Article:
In a change in property, a substance, an entity, persists throughout the change of its property.
Analogies of Artifactual Series to Natural Series
Although analogies involving human artifacts are sometimes cited as an aid to understanding the argument for God as the first cause of a series, no one cites God as the first cause of an artifactual series. A typical example of this analogy presents the rolling stock of a railroad train as a series of contingent causes of motion, necessitating a self-moving locomotive as the first cause of the series. In contrast to such artifactual series, the best natural series which might be cited for God as actual first cause is that of biological reproduction at the plant or animal level because that involves substances coming into existence.
The Best Example of Serial Substantial Change Resulting in Existence
In sexual reproduction, a new individual of the species comes into existence through the power of a male and a female in their formation of pollen and ovule, in the case of the higher plants, and of sperm and egg, in the case of animals. The parents can truly be said to be the cause of the existence of their offspring. Further, this is serial causal generation. However, God is not the first cause in a series of efficient causes of biological entities.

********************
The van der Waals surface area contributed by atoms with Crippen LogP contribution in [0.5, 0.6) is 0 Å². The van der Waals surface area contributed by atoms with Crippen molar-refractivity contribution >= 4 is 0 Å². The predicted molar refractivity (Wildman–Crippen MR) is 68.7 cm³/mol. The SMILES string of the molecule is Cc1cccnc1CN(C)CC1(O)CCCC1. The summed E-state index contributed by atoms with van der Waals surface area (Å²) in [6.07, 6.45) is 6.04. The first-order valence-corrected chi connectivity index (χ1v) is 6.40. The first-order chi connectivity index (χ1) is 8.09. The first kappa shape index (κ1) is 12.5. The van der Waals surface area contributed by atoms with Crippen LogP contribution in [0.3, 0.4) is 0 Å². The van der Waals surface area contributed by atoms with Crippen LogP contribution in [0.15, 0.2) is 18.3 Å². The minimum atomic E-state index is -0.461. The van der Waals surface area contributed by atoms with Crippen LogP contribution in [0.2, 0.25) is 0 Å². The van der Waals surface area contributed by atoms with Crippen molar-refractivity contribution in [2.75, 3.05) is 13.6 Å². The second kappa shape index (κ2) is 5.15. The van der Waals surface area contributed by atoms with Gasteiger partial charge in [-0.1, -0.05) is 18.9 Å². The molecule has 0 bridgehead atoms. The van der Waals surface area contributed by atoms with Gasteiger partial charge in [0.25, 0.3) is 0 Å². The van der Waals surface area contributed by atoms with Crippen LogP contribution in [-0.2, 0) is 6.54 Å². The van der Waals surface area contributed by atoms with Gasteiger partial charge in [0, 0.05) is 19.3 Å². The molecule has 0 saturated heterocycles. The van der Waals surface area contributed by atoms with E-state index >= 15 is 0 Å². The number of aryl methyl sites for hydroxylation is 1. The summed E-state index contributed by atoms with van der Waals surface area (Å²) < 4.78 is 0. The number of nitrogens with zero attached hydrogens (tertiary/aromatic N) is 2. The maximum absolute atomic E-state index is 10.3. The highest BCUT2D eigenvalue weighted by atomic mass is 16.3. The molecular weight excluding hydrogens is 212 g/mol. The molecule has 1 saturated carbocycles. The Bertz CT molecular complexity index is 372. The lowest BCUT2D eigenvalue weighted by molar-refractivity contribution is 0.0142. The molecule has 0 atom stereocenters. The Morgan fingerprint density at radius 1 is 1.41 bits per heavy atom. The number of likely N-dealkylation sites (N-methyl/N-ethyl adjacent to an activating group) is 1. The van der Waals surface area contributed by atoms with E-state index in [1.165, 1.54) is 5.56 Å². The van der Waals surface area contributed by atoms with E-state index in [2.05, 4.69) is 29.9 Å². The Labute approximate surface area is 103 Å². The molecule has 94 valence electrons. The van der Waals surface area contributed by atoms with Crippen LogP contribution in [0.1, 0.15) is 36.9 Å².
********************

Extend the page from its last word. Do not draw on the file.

Biological generation is a substantial change which is fully and sufficiently explained at the level of existence of biological entities. In this substantial change, the substances of pollen and ovule, or sperm and egg, produced by the parents, cease to exist and a new individual of the species comes into existence. This is change because what persists is matter, evident in the persistence of forms below that of substance. This is cause and effect because the nature of the new individual, the effect, is fully explained by its precedent causes. It is serial causality. However, the first cause in the series is not God. If there can be said to be a first cause in a series of biological parentage, it could only be a first set of parents of the species in question.